A view of the Kesik Minare from the hotel.

Access to the waters.

Hadrian’s Gate.

Weekend Links #39

Weekend Links is a collection of the interesting bits and pieces that I’ve come across on the streets and online. The weekly post is my chance to share with you a few things from the week, in a list compiled during the weekend. I hope you enjoy them as well.

A few things I enjoyed over the last week:
1. Spotting a photo of this beautiful work of street art by Remed (via unurth)
2. Buying tickets to see First Aid Kit on 8 December in Amsterdam
3. Planning a short jaunt over to Copenhagen next week
4. Seeing an infographic which visualizes American ancestry, which is largely German (via curiosity counts)
5. Watching Ed van der Elsken’s short films of Amsterdam in the ’80s (via @Ellenbokkinga)

Üçağız and Kekova

Üçağız, the gateway to Kekova, is a small fishing village of about 400 residents. Tourist boats from nearby Kaş passed in the distance to see the sunken city of Simena, but this Hemingway-esque retreat was full of peace. Pictured above, the pier of our pension out to the water.

Across the peninsula and over a hill strewn with sarcophagi, was Kekova and a small collection of houses, restaurants, and pensions that sat across the water from the sunken ruins.

A fisherman returning to the harbor.

Three boats in the bay.

In Üçağız, Marcus and I discovered gözleme, a Turkish style crêpe, filled with cheese, onions, and potato. The elderly couple who owned the small restaurant were so friendly and we ate there multiple times. Marcus befriended the  man and spoke about politics in a strange mix of Turkish, German, and English. His wife was full of smiles for me and serious remarks towards her husband’s political comments. In addition to delicious gözleme and Ayran (a Turkish yoghurt drink), they would bring out watermelon, pears, or apples for dessert and sit down with us and share the fruit.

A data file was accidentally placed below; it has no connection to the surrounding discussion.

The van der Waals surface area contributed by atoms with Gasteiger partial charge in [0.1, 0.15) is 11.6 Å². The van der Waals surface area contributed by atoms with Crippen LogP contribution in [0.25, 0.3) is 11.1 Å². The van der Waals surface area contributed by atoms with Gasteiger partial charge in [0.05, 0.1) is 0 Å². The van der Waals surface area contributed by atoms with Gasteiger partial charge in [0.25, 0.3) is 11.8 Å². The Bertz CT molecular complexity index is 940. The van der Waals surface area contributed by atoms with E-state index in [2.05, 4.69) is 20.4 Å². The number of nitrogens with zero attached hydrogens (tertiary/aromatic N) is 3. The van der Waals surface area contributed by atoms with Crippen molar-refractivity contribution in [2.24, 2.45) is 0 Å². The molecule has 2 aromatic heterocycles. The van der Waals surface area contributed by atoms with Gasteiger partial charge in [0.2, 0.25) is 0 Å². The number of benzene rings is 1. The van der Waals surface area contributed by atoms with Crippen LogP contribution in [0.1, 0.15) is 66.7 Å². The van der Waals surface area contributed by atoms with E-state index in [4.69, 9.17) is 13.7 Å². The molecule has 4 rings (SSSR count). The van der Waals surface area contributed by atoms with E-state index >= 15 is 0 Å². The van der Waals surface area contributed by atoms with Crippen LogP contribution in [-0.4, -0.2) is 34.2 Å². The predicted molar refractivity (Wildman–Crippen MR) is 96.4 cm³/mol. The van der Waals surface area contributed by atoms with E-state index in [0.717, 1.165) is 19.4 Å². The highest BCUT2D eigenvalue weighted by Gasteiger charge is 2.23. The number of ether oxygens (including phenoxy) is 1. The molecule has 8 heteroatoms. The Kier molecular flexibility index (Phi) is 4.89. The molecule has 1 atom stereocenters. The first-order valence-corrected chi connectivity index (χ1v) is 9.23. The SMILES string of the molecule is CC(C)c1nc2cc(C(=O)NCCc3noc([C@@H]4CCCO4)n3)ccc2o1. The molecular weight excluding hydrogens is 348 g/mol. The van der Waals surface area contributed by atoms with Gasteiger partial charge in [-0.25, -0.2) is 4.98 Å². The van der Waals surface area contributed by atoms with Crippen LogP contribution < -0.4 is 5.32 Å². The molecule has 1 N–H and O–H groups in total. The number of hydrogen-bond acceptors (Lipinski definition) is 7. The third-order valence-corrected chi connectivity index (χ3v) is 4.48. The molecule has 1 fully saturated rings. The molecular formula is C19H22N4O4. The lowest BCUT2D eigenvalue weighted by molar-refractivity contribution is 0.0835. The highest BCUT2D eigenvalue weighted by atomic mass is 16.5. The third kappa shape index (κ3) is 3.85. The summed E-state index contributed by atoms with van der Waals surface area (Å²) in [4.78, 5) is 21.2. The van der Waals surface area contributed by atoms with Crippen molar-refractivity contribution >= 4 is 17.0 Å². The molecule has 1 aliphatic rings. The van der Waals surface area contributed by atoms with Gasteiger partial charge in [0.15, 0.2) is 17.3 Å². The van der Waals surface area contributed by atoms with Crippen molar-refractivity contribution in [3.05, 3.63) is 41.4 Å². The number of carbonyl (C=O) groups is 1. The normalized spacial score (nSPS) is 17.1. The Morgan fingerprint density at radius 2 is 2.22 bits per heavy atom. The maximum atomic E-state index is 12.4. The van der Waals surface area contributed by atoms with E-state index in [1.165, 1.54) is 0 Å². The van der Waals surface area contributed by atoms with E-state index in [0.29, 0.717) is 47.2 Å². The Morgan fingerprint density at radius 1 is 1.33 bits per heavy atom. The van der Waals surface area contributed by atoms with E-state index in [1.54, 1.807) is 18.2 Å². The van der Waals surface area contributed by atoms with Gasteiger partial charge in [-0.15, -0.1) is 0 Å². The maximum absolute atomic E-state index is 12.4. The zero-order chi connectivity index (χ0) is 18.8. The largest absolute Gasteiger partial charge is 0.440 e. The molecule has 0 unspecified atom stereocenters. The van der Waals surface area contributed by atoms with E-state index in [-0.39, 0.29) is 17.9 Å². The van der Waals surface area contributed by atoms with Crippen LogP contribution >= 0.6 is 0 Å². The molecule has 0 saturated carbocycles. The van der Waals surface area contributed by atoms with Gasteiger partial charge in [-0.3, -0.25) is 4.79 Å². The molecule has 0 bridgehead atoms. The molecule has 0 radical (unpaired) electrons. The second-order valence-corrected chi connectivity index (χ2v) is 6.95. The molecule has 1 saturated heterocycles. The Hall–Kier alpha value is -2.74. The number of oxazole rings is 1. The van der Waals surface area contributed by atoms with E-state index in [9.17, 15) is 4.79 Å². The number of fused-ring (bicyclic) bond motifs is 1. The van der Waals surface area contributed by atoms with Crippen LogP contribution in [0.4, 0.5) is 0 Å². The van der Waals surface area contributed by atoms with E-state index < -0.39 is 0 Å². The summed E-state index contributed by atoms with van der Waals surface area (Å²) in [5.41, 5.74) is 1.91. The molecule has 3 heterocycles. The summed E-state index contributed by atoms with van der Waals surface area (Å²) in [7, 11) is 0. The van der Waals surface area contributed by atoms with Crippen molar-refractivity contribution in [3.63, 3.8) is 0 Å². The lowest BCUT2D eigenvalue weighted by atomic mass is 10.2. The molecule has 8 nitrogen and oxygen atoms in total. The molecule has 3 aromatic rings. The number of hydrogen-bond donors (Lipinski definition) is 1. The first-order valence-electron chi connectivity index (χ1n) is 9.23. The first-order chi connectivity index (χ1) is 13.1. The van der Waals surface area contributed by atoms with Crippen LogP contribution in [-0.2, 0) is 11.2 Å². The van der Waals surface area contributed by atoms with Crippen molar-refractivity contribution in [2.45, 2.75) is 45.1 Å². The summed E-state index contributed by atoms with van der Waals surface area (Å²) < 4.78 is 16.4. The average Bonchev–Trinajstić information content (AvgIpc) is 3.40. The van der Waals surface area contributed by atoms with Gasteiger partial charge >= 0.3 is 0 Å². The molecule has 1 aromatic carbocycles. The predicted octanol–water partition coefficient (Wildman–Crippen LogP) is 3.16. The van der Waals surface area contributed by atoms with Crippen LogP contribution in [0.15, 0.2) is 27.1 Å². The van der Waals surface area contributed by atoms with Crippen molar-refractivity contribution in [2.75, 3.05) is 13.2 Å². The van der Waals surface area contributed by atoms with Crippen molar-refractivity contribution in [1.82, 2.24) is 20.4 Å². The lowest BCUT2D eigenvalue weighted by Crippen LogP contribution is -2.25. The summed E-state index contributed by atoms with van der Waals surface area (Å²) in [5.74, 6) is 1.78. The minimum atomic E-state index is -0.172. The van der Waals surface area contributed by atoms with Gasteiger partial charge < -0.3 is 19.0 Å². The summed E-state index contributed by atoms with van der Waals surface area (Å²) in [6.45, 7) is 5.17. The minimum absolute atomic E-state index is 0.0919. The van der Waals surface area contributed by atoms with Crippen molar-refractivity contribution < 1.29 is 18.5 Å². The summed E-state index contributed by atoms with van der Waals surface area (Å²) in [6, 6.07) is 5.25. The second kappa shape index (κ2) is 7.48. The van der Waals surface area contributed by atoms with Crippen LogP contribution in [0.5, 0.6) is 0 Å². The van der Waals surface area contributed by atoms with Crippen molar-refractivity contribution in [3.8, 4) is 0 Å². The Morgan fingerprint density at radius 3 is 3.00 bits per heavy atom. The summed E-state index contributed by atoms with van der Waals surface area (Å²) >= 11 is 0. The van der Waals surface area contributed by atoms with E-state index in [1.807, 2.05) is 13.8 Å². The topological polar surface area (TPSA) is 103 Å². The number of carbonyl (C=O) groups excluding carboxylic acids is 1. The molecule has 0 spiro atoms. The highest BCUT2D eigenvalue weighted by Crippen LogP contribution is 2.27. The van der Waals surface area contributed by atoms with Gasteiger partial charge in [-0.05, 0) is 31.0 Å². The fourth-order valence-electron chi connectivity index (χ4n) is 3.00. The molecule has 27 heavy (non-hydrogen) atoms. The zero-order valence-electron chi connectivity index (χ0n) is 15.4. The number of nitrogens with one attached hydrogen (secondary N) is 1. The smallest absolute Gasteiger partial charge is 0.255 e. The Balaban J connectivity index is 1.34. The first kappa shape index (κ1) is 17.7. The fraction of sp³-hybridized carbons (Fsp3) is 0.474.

Visiting the sunken city was only possible with a group, either on a boat or by kayak. Marcus and I chose to paddle across the bay on a four-hour tour for an up-close view. The sunken city is a collection of ancient Lycian ruins, destroyed by earthquake, attacks over the centuries, and time. We would have loved to spend more time there, but swimming and snorkeling is prohibited. So we looked, admired, and then paddled to Kekova for lunch.

Kekova is only accessible by boat. Or by foot if you’re willing to make the sweaty hike over the hilly peninsula, through the necropolis, and past the grazing goats. As we did on the second day there.

The hike was tiring, but we rewarded ourselves with homemade ice cream from one of the pensions in Kekova, then hiked further towards a secluded bay to swim and snorkel.

When we arrived in Üçağız, we realized that they didn’t have any cash machines and had to go to a bank in the nearby town of Demre for extra lira. The landscape was again astounding. On our return trip, we picked up a hitch-hiking granny who ended up being the cousin of the man at whose pension we were staying. Marcus was mysteriously able to hold a conversation with her and we were laughing as we bounced across the dusty road, the woman waving to all her friends as we passed.

a ride in Het Twiske

A Saturday bike ride north of Amsterdam, discovering Het Twiske. Five hours of sun, with wheels turning and eyes cast upon the Dutch landscape. Wooden bridges carried us across the waters and people wished us a good day as we cycled past.

recipes for October

This week’s delivery brought eggs, bread, broccoli stalks, pears, red onions, apple pear juice, radishes, chard, Savoy cabbage, purslane, and beef. After hearing about three more acquaintances who have signed up for de krat, I decided to not only write about the week’s content, but also share a few recipes.

Pears. In the latest edition of Sweet Paul magazine, there is a section dedicated to pear recipes. The desserts look fantastic, of course, but I decided to test out the pear soup. Perfect for fall.

Fall greens. Last week we received a bunch of kale, something I have never cooked with before. I tried a simple recipe, sauteéing the greens with olive oil and garlic, then topping with a bit of cheese.

What are some of your favorite autumn recipes?